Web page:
EpicentRx, Inc. v. Carter

Filing 109

ORDER Denying Motion To Disqualify Attorneys[DKT. 40 ] And Granting Application For Leave To File Supplemental Submission[DKT. 55 ]. Signed by Judge Larry Alan Burns on 9/29/2021. (dxf) (dlg).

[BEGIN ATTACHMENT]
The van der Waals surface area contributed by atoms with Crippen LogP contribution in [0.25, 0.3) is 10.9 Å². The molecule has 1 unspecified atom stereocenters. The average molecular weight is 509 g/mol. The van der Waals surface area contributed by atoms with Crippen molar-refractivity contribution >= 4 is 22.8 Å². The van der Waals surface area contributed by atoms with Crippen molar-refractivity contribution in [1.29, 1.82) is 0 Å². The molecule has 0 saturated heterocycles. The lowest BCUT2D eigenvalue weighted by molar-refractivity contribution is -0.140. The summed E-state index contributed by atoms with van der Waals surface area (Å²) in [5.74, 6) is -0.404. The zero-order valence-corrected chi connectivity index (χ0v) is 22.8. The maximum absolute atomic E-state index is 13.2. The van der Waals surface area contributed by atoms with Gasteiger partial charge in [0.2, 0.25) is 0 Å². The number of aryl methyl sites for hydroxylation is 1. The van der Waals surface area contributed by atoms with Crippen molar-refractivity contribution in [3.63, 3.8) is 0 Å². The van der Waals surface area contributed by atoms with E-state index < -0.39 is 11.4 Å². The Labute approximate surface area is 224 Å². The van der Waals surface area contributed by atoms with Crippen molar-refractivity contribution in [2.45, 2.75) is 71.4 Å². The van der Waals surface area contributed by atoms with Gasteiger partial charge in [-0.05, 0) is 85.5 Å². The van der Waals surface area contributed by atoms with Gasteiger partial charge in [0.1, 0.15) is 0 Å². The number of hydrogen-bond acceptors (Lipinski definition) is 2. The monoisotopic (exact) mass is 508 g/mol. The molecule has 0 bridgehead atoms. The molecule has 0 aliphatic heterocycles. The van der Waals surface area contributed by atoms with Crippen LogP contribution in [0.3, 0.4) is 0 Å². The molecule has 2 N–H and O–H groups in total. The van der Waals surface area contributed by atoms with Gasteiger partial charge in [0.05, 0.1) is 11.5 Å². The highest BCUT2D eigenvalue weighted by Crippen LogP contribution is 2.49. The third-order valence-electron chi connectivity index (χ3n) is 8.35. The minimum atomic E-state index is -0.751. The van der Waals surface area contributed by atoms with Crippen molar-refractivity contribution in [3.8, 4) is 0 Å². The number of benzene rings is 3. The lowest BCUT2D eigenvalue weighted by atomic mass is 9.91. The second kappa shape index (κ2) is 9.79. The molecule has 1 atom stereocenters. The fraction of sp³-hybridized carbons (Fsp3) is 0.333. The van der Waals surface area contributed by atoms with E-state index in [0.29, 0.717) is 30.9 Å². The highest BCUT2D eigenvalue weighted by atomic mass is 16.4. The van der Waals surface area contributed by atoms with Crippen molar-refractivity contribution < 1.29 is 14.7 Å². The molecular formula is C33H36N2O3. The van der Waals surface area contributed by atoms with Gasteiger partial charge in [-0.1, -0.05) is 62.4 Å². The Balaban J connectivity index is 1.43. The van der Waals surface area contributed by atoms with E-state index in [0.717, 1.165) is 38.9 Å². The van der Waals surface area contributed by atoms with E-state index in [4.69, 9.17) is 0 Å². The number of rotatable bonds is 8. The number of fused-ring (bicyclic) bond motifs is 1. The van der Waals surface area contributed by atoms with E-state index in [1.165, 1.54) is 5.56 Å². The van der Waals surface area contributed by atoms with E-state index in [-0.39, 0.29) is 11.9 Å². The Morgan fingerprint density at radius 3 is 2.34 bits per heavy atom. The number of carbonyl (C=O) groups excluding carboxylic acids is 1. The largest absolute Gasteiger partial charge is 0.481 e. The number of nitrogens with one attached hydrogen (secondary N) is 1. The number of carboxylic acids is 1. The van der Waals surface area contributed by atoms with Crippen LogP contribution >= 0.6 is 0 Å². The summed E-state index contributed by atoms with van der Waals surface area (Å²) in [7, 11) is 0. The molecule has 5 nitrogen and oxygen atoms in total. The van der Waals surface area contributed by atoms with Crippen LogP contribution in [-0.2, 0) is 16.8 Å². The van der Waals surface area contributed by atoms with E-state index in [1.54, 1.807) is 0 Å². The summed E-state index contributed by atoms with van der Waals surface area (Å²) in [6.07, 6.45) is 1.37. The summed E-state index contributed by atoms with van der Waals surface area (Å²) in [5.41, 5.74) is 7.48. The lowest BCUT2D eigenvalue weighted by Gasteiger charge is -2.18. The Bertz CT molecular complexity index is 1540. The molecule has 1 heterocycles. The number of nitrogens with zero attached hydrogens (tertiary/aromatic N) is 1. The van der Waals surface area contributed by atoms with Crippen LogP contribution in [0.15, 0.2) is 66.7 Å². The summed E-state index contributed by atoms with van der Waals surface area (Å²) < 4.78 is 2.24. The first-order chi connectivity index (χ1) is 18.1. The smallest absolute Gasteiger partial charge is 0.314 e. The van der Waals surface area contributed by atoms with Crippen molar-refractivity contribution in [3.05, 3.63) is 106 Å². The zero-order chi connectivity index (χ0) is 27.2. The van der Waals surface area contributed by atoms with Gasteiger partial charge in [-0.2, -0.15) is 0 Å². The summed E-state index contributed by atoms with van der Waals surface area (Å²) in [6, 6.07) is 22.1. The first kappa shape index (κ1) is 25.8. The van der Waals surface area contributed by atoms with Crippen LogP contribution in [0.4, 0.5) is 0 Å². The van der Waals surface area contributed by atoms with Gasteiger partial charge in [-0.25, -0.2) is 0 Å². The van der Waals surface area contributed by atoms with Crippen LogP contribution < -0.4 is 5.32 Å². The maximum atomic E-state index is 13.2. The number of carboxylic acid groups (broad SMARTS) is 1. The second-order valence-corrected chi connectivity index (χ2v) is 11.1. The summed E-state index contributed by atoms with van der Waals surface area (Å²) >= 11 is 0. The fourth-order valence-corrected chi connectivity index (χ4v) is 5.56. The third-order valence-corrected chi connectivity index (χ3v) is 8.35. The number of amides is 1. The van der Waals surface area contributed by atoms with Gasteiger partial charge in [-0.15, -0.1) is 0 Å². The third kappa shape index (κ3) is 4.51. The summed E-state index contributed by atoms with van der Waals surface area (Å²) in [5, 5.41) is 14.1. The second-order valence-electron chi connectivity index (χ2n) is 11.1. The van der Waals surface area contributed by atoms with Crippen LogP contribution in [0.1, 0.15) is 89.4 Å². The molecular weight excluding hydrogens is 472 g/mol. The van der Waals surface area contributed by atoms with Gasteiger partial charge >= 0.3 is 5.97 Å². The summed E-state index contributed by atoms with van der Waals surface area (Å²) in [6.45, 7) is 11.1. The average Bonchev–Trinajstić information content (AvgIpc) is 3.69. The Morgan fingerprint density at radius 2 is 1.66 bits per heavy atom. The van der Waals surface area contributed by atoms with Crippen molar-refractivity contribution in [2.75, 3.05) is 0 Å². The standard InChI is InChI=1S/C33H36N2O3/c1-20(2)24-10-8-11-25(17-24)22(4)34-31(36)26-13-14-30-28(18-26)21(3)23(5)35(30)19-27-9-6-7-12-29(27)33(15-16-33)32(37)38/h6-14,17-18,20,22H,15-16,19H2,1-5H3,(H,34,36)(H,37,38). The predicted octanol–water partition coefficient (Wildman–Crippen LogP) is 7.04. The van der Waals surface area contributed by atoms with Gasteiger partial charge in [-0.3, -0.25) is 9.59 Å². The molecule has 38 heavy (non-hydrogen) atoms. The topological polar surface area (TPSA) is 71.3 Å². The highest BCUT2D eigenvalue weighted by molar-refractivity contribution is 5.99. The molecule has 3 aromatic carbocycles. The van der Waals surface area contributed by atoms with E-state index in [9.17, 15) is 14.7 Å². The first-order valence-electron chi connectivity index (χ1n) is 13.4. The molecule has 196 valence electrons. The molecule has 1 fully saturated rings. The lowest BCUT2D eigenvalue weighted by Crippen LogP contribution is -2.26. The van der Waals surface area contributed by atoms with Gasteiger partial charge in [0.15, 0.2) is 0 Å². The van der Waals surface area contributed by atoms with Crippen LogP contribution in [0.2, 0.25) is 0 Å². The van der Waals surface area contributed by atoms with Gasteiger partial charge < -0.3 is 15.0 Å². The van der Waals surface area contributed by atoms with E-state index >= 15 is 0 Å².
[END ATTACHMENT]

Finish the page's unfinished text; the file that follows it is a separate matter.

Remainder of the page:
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Case 3:20-cv-01058-TWR-LL Document 109 Filed 09/29/21 PageID.3138 Page 1 of 11 1 2 3 4 5 6 7 8 UNITED STATES DISTRICT COURT 9 SOUTHERN DISTRICT OF CALIFORNIA 10 11 EPICENTRX, INC., Case No: 3:20-cv-01058-LAB-LL Plaintiff, 12 13 v. 14 COREY A. CARTER, Defendant. 15 16 ORDER DENYING MOTION TO DISQUALIFY ATTORNEYS [DKT. 40] AND GRANTING APPLICATION FOR LEAVE TO FILE SUPPLEMENTAL SUBMISSION [DKT. 55] 17 Plaintiff and Counter-Defendant EpicentRx, Inc. (“EpicentRx”) filed suit 18 against Defendant and Counter-Plaintiff Dr. Corey A. Carter (“Dr. Carter”) for 19 claims related to his alleged misconduct while employed as the CEO of 20 EpicentRx. Dr. Carter retained attorneys Guy A. Ricciardulli and Donald R. 21 McKillop and their respective law firms (“Defense Counsel”) to defend him in this 22 matter. EpicentRx then filed this Motion to Disqualify Defense Counsel (“Motion”), 23 contending that Counsel’s previous representation of EpicentRx disqualifies them 24 from serving as opposing counsel here. The parties dispute whether the two legal 25 matters were substantially related such that Defense Counsel have a conflict of 26 interest. 27 The Court, having considered the arguments in support of and in opposition 28 to EpicentRx’s Motion, GRANTS Defendant’s Application for Leave to File 1 3:20-cv-01058-LAB-LL Case 3:20-cv-01058-TWR-LL Document 109 Filed 09/29/21 PageID.3139 Page 2 of 11 1 Supplement Submission and DENIES the Motion WITHOUT PREJUDICE. I. 2 BACKGROUND 1 3 EpicentRx is a biotechnology company specializing in clinical cancer 4 immuno-oncology. (Dkt. 1, Complaint (“Compl.”) ¶ 16). It focuses on developing 5 cancer therapies and drug candidates to specifically target tumor cells, as well as 6 on developing cancer vaccines to eradicate tumors and prevent them from 7 returning. (Id. ¶ 16–17). EpicentRx is relatively small, and between around 8 August and October 2018, employed only about fifteen people. (Dkt. 40-1, 9 Declaration of Meaghan Stirn (“Stirn Decl.”) ¶ 3). Dr. Carter was the company’s 10 Chief Executive Officer from March 2018 until May 2020, first in his capacity as 11 an independent contractor consultant with “Chief Executive Officer Functions and 12 Duties,” and then as a full-time employee. (Id. ¶¶ 31–33). A. Multivir Dispute 13 14 In 2018, EpicentRx entered into a Development Services Agreement with 15 another company, called Multivir, over a virus development program. (Stirn Decl. 16 ¶ 5). The agreement led to a dispute among the two parties over money owed by 17 18 19 20 21 22 23 24 25 26 27 28 Dr. Carter objects to the Stirn Declaration in its entirety for lack of personal knowledge and/or foundation, and to certain paragraphs of the Declaration for lack of personal knowledge, foundation, relevance, and hearsay. (Dkt. 61-1). Dr. Carter’s objections are OVERRULED. First, Stirn asserts that she is the Controller and Vice President of Special Operations and former Chief Financial Offer at EpicentRx. (Stirn Decl. ¶ 1). She affirms that she reviewed relevant business records and was present at EpicentRx while Dr. Carter was employed, and that matters concerning the Multivir dispute were routinely discussed in meetings at which she was present. (Id. ¶¶ 1–2). Stirn thus has sufficient personal knowledge to attest to matters concerning the Multivir dispute. Second, to the extent Stirn opines on communications made in meetings at which she wasn’t present, the Court hasn’t relied on those statements in deciding the motions. Finally, Dr. Carter’s objections to Stirn’s characterization of the evidence are OVERRULED AS MOOT. The Court relies only on the undisputed, underlying evidence and not on any objected-to speculation or characterization of it. 1 2 3:20-cv-01058-LAB-LL Case 3:20-cv-01058-TWR-LL Document 109 Filed 09/29/21 PageID.3140 Page 3 of 11 1 Multivir for licensing fees. (Id. ¶ 9). Around May 2018, Dr. Carter and Sarah 2 Hibbard, the former General Counsel for EpicentRx, consulted with Defense 3 Counsel Ricciardulli and MicKillop about the matter. (Id. ¶ 7). 4 On August 23, 2018, Hibbard signed an initial engagement letter with 5 Defense Counsel. (Id. ¶ 9). On August 28, 2018, Ricciardulli sent a demand letter 6 to Multivir’s counsel, informing them that he, “together with Donald McKillop, 7 have been retained as litigation counsel by EpicentRx” in the dispute with 8 Multivir. (Id. ¶ 11, Ex. B). The letter stated that, “as you also know, this debt has 9 been outstanding since September 18, 2017. Your client has paid nothing in 10 nearly one year since the work was first invoiced.” (Id.). The parties failed to 11 resolve their issues, and on September 14, 2018, following EpicentRx’s decision 12 to sue Multivir, EpicentRx signed a broader litigation retention agreement with 13 Defense Counsel. (Id. ¶ 13). For this legal work, Defense Counsel billed 14 EpicentRx a total of 5.1 hours—three for reviewing documents and preparing the 15 complaint to be filed against Multivir, and just over an hour for conferences with 16 EpicentRx executives, including Hibbard and Dr. Carter. (Id. ¶ 14, Ex. E). 17 Defense Counsel never filed the lawsuit against Multivir. (Id. ¶ 17). 18 B. Current Lawsuit 19 On May 8, 2020, EpicentRx terminated Dr. Carter for cause, (FAC ¶ 74), 20 and on June 9, 2020, brought this suit against him. EpicentRx’s Complaint cites 21 several instances of Dr. Carter’s misconduct, including his attempts at 22 manipulating EpicentRx’s clinical trial data, (id. ¶ 49); misuse of his corporate 23 travel budget, (id. ¶ 57); facilitation of kickbacks with an accounting firm he hired 24 on EpicentRx’s behalf, (id. ¶¶ 59, 61); inappropriate sexual relationship with a 25 subordinate, (id. ¶ 68); illegal dispensation of prescription drugs, (id. ¶ 69); and 26 secret installation of audio-visual recording devices around the EpicentRx facility 27 without any employee’s knowledge or consent, (id. ¶ 77). As to the latter offense, 28 one of the three cameras found on the premises was in Dr. Carter’s office where 3 3:20-cv-01058-LAB-LL Case 3:20-cv-01058-TWR-LL Document 109 Filed 09/29/21 PageID.3141 Page 4 of 11 1 confidential information was regularly discussed, and another camera faced the 2 laboratory and several computers, where it likely recorded proprietary and 3 confidential information. (Id. ¶ 80). The recordings made by the devices were 4 uploaded to Dr. Carter’s cloud storage account, which was linked to his personal 5 email address, corey.carter33@gmail.com. (Id. ¶ 78). 6 EpicentRx’s Complaint against Dr. Carter alleges ten causes of action, 7 including for misappropriation of trade secrets; violation of the Electronic 8 Communications Privacy Act (“ECPA”); violation of California’s Invasion of 9 Privacy Act (“CIPA”); breach of contract; breach of the covenant of good faith and 10 fair dealing; breach of fiduciary duties; negligent misrepresentation; fraud and 11 intentional misrepresentation; intentional interference with prospective economic 12 relations; and unfair competition. 13 II. Legal Standard 14 “The authority of a trial court to disqualify an attorney derives from the 15 power inherent in every court [t]o control in furtherance of justice, the conduct of 16 its ministerial officers.” City & Cnty. of S.F. v. Cobra Solutions, Inc., 38 Cal. 4th 17 839, 846, 43 Cal. Rptr. 3d 771, 135 P.3d 20 (2006) (citation and quotes omitted); 18 see also United States v. Wunsch, 84 F.3d 1110, 1114 (9th Cir.1996). In 19 determining whether to disqualify counsel, the Court applies California law. In re 20 Cnty. of Los Angeles, 223 F.3d 990, 995 (9th Cir. 2000) (“Because we apply 21 state law in determining matters of disqualification, we must follow the reasoned 22 view of the state supreme court when it has spoken on the issue.”). 23 Motions to disqualify counsel ultimately “involve a conflict between the 24 clients’ right to counsel of their choice and the need to maintain ethical standards 25 of professional responsibility.” People ex rel. Dept. of Corps. V. SpeeDee Oil 26 Change Sys., Inc., 20 Cal. 4th 1135, 1145 (1999). In considering a 27 disqualification motion, “[t]he paramount concern must be to preserve public trust 28 in the scrupulous administration of justice and the integrity of the bar.” Id. 4 3:20-cv-01058-LAB-LL Case 3:20-cv-01058-TWR-LL Document 109 Filed 09/29/21 PageID.3142 Page 5 of 11 1 Accordingly, “[t]he important right to counsel of one’s choice must yield to ethical 2 considerations that affect the fundamental principles of our judicial process.’” 3 Collins v. State, 121 Cal. App. 4th 1112, 1124 (2004) (citing id.). 4 “An order of disqualification of counsel is a drastic measure, which courts 5 should hesitate to impose except in circumstances of absolute necessity.” 6 Gotham City Online, LLC v. Art.com, Inc., No. C 14-00991 JSW, 2014 WL 7 1025120, at *3 (N.D. Cal. Mar. 13, 2014) (citations omitted). The moving party 8 carries a heavy burden and must satisfy the high standard of proof. Id. (citing 9 Evans v. Artek Systems Corp., 715 F.2d 788, 791 (2d Cir. 1983)). And because 10 there is a potential for tactical abuse associated with disqualification motions, 11 they “should be subjected to particularly strict judicial scrutiny.” Shurance v. 12 Planning Control Int’l, Inc., 839 F.2d 1347, 1349 (9th Cir. 1988) (quoting Optyl 13 Eyewear Fashion Int’l Corp. v. Style Cos., 760 F.2d 1045, 1050 (9th Cir. 1985)). 14 “[C]ourts may properly consider the totality of the circumstances, including 15 whether the motion is being brought in bad faith or otherwise for tactical 16 reasons.” Sherman v. CLP Res., Inc., No. CV 12-8080-GW (PLAx), 2015 WL 17 13542762, at *7 (C.D. Cal. Feb. 4, 2015) (citations omitted). 18 III. Discussion 19 EpicentRx asserts, and Dr. Carter doesn’t dispute, that an attorney-client 20 relationship existed between EpicentRx and Defense Counsel in 2018 when 21 EpicentRx retained Defense Counsel to assist with the Multivir dispute. 22 EpicentRx now seeks to have this Court disqualify Defense Counsel from 23 representing Dr. Carter in the present case because of that prior engagement, 24 arguing that Defense Counsel obtained an array of confidential information about 25 EpicentRx that could operate to its detriment in this case. 26 27 28 According to Rule 1.9(a) of California’s Rules of Professional Conduct, A lawyer who has formerly represented a client in a matter shall not thereafter represent another person in the 5 3:20-cv-01058-LAB-LL Case 3:20-cv-01058-TWR-LL Document 109 Filed 09/29/21 PageID.3143 Page 6 of 11 1 3 same or a substantially related matter in which that person’s interests are materially adverse to the interests of the former client unless the former client gives informed written consent. 4 The rule further provides that a lawyer who has formerly represented a client in a 5 matter shall not “use information . . . acquired by virtue of the representation of 6 the former client to the disadvantage of the former client.” Cal. R. Prof’l. Conduct 7 1.9(c)(1). This duty extends to a lawyer whose present or former firm has 8 formerly represented a client in a matter. Id. In instances of successive 9 representation, when an attorney undertakes to represent a client adverse to a 10 former client, the focus is on confidentiality. Western Sugar Coop. v. Archer- 11 Daniels-Midlands Co., 98 F. Supp. 3d 1074, 1080 (C.D. Cal. 2015). 2 12 The former client may disqualify the attorney by showing a “substantial 13 relationship” between the subjects of the prior and current representations. Flatt 14 v. Superior Ct., 9 Cal. 4th 275, 284, 885 P.2d 950, 955 (1994). “A substantial 15 relationship exists where ‘the attorney had a direct professional relationship with 16 the former client in which the attorney personally provided legal advice and 17 services on a legal issue that is closely related to the legal issue in the present 18 representation.’” Khani v. Ford Motor Co., 215 Cal. App. 4th 916, 920, 155 Cal. 19 Rptr. 3d 532 (2013). Whether two representations are substantially related 20 depends on the factual situation, legal questions, and the attorneys’ involvement 21 in the two cases. Morrison Knudsen Corp. v. Hancock, Rothert & Bunshoft, 69 22 Cal. App. 4th 223, 234, 81 Cal. Rptr. 2d 425 (1999). “[T]he court should examine 23 the time spent by the attorney on the earlier cases, the type of work performed, 24 and the attorney’s possible exposure to formulation of policy or strategy.” Id. 25 Information from the first representation must be material to the second. Id. 26 The Court begins its analysis by considering the scope and nature of the 27 two cases. Based on the evidence presented, the Court understands the 28 circumstances of the 2018 Multivir dispute to be as follows: EpicentRx had an 6 3:20-cv-01058-LAB-LL Case 3:20-cv-01058-TWR-LL Document 109 Filed 09/29/21 PageID.3144 Page 7 of 11 1 agreement with Multivir, the parties’ relationship ended, Multivir owed money to 2 EpicentRx, EpicentRx retained attorneys to help collect this money, Multivir still 3 failed to pay, EpicentRx threatened to sue Multivir to collect the money, and the 4 parties ultimately resolved their issues outside of court. Specifically, Defense 5 Counsel was retained by EpicentRx in 2018 to assist with collecting outstanding 6 licensing fees from Multivir. (Stirn Decl. ¶ 9; Declaration of Guy A. Ricciardulli 7 (“G.R. Decl.”) ¶ 2). The purpose of EpicentRx’s first engagement letter with 8 Defense Counsel was “for Defense Counsel to attempt to enforce an agreement 9 to collect significant licensing fees from Multivir, an adverse party.” (Stirn Decl. 10 ¶ 9). Multivir’s debt remained outstanding, and EpicentRx then entered into a 11 second, broader engagement letter with Defense Counsel following EpicentRx’s 12 decision to sue Multivir to collect its fees. (Id. ¶ 13). That lawsuit was never filed 13 (id. ¶ 14), and Defense Counsel was instructed to “stand down prior to even 14 completing the appropriate research on MultiVir’s legal capacity, place of 15 domicile, agent for service of process, asset check and capacity to do business 16 in California.” (GR Decl. ¶ 14). 17 In contrast, the present dispute is centered entirely around the alleged 18 misconduct of Dr. Carter in his capacity as former CEO of EpicentRx. The factual 19 allegations made against Dr. Carter are extensive and the Complaint provides a 20 detailed account of his many alleged abuses, such as his alleged manipulation of 21 clinical trial data, secret installation of recording devices inside the company 22 facility, and misuse and mismanagement of corporate funds. (Compl. ¶¶ 49, 57, 23 59, 61, and 77). The operative Complaint includes ten claims against Dr. Carter, 24 all of which have to do with his alleged fraud on the company and his violations 25 of his employment agreement, his fiduciary duties, and trade secret and privacy 26 laws. 27 Based on the facts alleged, the two matters appear factually distinct. The 28 Multivir dispute was a discrete matter that involved an attempt to collect 7 3:20-cv-01058-LAB-LL Case 3:20-cv-01058-TWR-LL Document 109 Filed 09/29/21 PageID.3145 Page 8 of 11 1 outstanding licensing fees from another company, and the present dispute has to 2 do with a former employee who allegedly frauded EpicentRx and was engaged in 3 a series of misconduct while CEO. EpicentRx argues that the matters are not 4 actually distinct because in the 2018 Multivir dispute, Defense Counsel admits to 5 having “had an opportunity to review the relevant contract documents” (Stirn 6 Decl., Ex. B), which it contends necessarily include “confidential and proprietary 7 licensing agreements between EpicentRx and Mulitivir” (Dkt. 69 at 3–4). 8 EpicentRx suggests that Defense Counsel’s engagement in 2018 involved 9 discussing “licensing and ownership issues” with Hibbard and/or Dr. Carter (Stirn 10 Decl. ¶ 7), and that this necessarily overlaps with some of EpicentRx’s claims in 11 its Complaint. But these same letters referenced by EpicentRx contradict this 12 overbroad characterization of the prior representation. The August 28, 2018 letter 13 from Defense Counsel to Multivir’s counsel clearly states that the crux of the 14 dispute was about debts outstanding and obligations to pay. (Id., Exs. B, C). That 15 letter acknowledges that the “debt has been outstanding since September 18, 16 2017,” and invites Multivir “to amicably and informally resolve this matter.” (Stirn 17 Decl., Ex. B). It is conceivable that Defense Counsel may have reviewed some of 18 the underlying contract documents between Multivir and EpicentRx to determine 19 the extent of Multivir’s financial liability, but reviewing a contract to determine 20 debt obligations is no doubt different than reviewing a contract to determine, for 21 instance, how EpicentRx developed its treatments or negotiated licensing. 22 Moreover, Hibbard, who was the primary contact with Defense Counsel, 23 testified in her deposition that the sum of her communications with Defense 24 Counsel and all the information she shared with them was reflected in the 25 demand letter sent by Defense Counsel to Multivir’s counsel on August 28, 2018, 26 which clearly indicates that the dispute was about Multivir owing money. (Dkt. 61- 27 6, Deposition of Sarah Hibbard (“Hibbard Depo.”) at 16:19–17:15). The Court is 28 dubious that Defense Counsel’s prior engagement with EpicentRx extended 8 3:20-cv-01058-LAB-LL Case 3:20-cv-01058-TWR-LL Document 109 Filed 09/29/21 PageID.3146 Page 9 of 11 1 beyond this given the straightforward issues at play in the Multivir dispute. 2 Hibbard’s deposition testimony confirms that, with respect to Defense Counsel’s 3 prior engagement, she never discussed licensing or ownership issues with them 4 or asked them to file a lawsuit against Multivir on that basis. (Hibbard Depo. at 5 25:8–18). She also testifies that she never shared with Defense Counsel how 6 EpicentRx developed and licensed various treatments; how it negotiated 7 licensing for its treatments; how it approached valuation of its treatments; how it 8 structured and enforced its contractual obligations; or any information concerning 9 Dr. Carter’s alleged misconduct. (Id. 30:8–33:8). The Court finds this testimony 10 credible given that EpicentRx admits that the nature of the Multivir dispute was 11 about outstanding debt and offers hardly any evidence to suggest otherwise. 12 Moreover, the total hours billed for this engagement was 5.1 hours, and while the 13 number of hours spent on a matter alone is not necessarily indicative of whether 14 there is a conflict here, it certainly lends to the Court’s understanding that the 15 scope of Defense Counsel’s engagement with EpicentRx was very limited. (Stirn 16 Decl., Ex. E). This is particularly true where only about one hour was spent 17 actually talking to any EpicentRx employees, namely Hibbard, and the rest of the 18 time was spent preparing a complaint alleging claims related to the recovery of 19 money owed. (Id.). 20 Finally, EpicentRx filed an Application for Leave to File Supplemental 21 Submission of Newly Discovered Fact, (Dkt. 55), requesting that the Court 22 consider its discovery that Defense Counsel “employ the mother of EpicentRx’s 23 former in-house general counsel, Sarah Hibbard,” as their paralegal. (Dkt. 55 at 1 24 (italics omitted)). EpicentRx argues that this not only gives Defense Counsel an 25 advantage in deposing Hibbard, 2 but it also increases the risk that Defense 26 27 28 Hibbard was deposed on October 23, 2020, and excerpts of her deposition are attached as Exhibit 2 to the Declaration of Guy A. Ricciardulli. (Dkt. 61-6). 2 9 3:20-cv-01058-LAB-LL Case 3:20-cv-01058-TWR-LL Document 109 Filed 09/29/21 PageID.3147 Page 10 of 11 1 Counsel could use EpicentRx’s confidential information against EpicentRx for 2 purposes of disqualification. The Court GRANTS the Application to consider the 3 new evidence, but finds EpicentRx’s arguments unconvincing. Merely because 4 Hibbard’s mother is employed by Defense Counsel doesn’t automatically create 5 a conflict. Not only is Hibbard no longer employed by EpicentRx, but it’s also 6 unclear what confidential information could be shared between Hibbard and her 7 mother such that Defense Counsel could gain an unfair advantage in deposing 8 her. Hibbard has already been deposed in this case, and the deposition was 9 strictly limited to topics related to communications exchanged between Hibbard 10 and Defense Counsel concerning the Multivir dispute. (Dkt. 60 at 9). 11 Further, EpicentRx cites to cases where, unlike here, the concerns of 12 undue influence and conflict of interest were undeniable. In People v. Superior 13 Ct., a district attorney was disqualified from a case where the victim’s mother was 14 the “discovery clerk” at the same office in which the prosecution of the case was 15 being handled. 19 Cal. 3d 255, 259, 561 P.2d 1164 (1977). The underlying case 16 involved a custody battle between the defendant and the victim. Id. The victim’s 17 mother was not only scheduled to be a material witness for the prosecution, but 18 she also stood to gain custody of the child if the defendant mother was convicted. 19 Id. The facts in Kennedy v. Eldridge are inapplicable here, too. 201 Cal. App. 4th 20 1197, 1207, 135 Cal. Rptr. 3d 545, 553 (2011). There, the court found a 21 substantial relationship where the attorney who had previously represented the 22 litigant’s father in a divorce dispute now represented the father of her child in a 23 legal battle over custody of their child. Id. The Court acknowledged that “[i]n both 24 cases Kayla plays a key role, formerly as a child of one of the litigants battling 25 over custody, presently as the mother of the child who is litigating custody 26 against the father, who also happens to be [the attorney]’s son.” Id. The 27 relationship between a paralegal for Defense Counsel and a former employee at 28 EpicentRx creates nowhere near the same concerns as in these cases. 10 3:20-cv-01058-LAB-LL Case 3:20-cv-01058-TWR-LL Document 109 Filed 09/29/21 PageID.3148 Page 11 of 11 1 Given the facts alleged about the two matters, Defense Counsel Ricciardulli 2 and McKillop need not be disqualified. The Court is unable to conclude, based on 3 the information provided thus far, that the 2018 Multivir dispute and the present 4 litigation are substantially related such that a conflict of interest exists for 5 Defense Counsel. EpicentRx’s motion to disqualify Defense Counsel is therefore 6 DENIED WITHOUT PREJUDICE. 7 IV. CONCLUSION 8 For the foregoing reasons, EpicentRx’s Application for Leave to File 9 Supplemental Submission of Newly Discovered Fact is GRANTED and 10 EpicentRx’s Motion to Disqualify Attorneys Guy A. Ricciardulli, Donald R. 11 McKillop and Their Law Firms is DENIED WITHOUT PREJUDICE. To the extent 12 that new information becomes available which suggests that a more significant 13 relationship existed between EpicentRx and Defense Counsel, EpicentRx may 14 bring this motion again. 15 The suspension on briefing the motion to dismiss, (Dkt. 44), is lifted, and 16 counsel for EpicentRx is ORDERED to obtain a hearing date from chambers 17 within three court days of the date of this Order. The briefing schedule shall 18 proceed in accordance with CivLR 7.1(e). 19 IT IS SO ORDERED. 20 21 22 23 Dated: September 29, 2021 Honorable Larry Alan Burns United States District Judge 24 25 26 27 28 11 3:20-cv-01058-LAB-LL